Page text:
Sefer Baal Shem Tov Bereishit # 52:
The purpose of man’s creation in this world is for one to busy oneself with Torah study and doing mitzvot as it says in the tiqqunim (Tiqqunei Zohar tiqun 40). “‘And he divided the waters from the waters.’ The secret here is to be occupy oneself with oral Torah and to distinguish between the permitted and forbidden, the pure and impure, etc.” From the Shechina, also known as halacha, comes forbidden, impure etc. However, everything emanates from the six extensions of the lesser countenance, which has a right and a left, which is kindness on the right and strength on the left. How much more so does it emanate from the three upper sefirot (hochma, binah and daas), which are singular. Therefore, our teacher explained the Gemara (Eruvin 13b, Hagigah 3b); even though these are permitted and these are forbidden, this refers to the level of the six extensions of the lesser countenance. However, above the level of Binah, which is called “living G-d,” all is one. This is what it means when we say “These and these are the words of the living G-d (Elu V’Elu Divrei Elokim Hayyim).” [Ben Porat Yosef 69c]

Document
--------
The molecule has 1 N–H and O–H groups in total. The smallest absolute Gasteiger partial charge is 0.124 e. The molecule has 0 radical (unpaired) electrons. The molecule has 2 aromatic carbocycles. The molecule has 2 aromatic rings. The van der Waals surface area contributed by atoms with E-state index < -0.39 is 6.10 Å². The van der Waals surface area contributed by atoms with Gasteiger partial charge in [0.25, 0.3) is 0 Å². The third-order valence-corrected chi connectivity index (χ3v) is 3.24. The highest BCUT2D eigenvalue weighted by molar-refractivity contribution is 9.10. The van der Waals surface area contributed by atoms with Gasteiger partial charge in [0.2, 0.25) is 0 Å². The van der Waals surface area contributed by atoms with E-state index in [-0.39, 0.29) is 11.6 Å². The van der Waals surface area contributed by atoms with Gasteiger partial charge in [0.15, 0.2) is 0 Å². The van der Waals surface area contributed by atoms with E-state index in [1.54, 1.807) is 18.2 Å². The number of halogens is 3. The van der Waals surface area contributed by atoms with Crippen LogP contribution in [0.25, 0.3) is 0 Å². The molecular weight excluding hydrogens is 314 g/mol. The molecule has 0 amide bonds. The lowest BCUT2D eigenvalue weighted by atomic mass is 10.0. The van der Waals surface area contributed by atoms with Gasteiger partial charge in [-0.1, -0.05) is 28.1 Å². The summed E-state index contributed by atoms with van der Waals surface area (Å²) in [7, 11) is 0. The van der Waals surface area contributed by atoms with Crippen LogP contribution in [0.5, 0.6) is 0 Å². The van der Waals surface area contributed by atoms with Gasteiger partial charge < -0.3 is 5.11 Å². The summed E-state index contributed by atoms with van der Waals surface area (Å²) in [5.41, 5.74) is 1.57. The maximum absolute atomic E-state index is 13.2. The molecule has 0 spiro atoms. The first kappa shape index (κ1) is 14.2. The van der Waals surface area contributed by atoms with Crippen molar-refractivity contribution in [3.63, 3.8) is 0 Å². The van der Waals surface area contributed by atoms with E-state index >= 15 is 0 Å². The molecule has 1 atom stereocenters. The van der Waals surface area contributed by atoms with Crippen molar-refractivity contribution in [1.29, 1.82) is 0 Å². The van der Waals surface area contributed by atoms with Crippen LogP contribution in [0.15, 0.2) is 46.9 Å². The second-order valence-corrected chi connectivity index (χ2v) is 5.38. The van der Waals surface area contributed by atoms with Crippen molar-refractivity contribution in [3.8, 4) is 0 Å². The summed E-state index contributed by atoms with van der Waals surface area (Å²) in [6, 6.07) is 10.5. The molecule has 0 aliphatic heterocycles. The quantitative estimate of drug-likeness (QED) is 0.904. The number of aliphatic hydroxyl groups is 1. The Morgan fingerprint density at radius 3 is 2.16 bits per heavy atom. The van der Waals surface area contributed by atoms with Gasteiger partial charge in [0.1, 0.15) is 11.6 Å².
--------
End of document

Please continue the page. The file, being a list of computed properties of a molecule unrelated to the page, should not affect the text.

Apparently, the Baal Shem Tov reads the concept of mahloqet, argument, as being a natural consequence of creation. As multiples come into existence, it becomes impossible to have any singularity other than G-d. I find his claim much more compelling than to argue for a historical approach, namely, as things become forgotten, arguments occur. In a global sense, any and all argument must be “true” for multiplicity of existence would also require an infinite amount of possibility of description and response.
For an article on the notion of mahloqet in early hasidism, see Shaul Magid ” The intolerance of tolerance : “mahaloket” (controversy) and redemption in early Hasidism” Jewish Studies Quarterly 8,4 (2001) 326-368.
On Elu V’Elu in general, see the recently translated work, The Open Canon: On the Meaning of Halakhic Discourse, by Avi Sagi.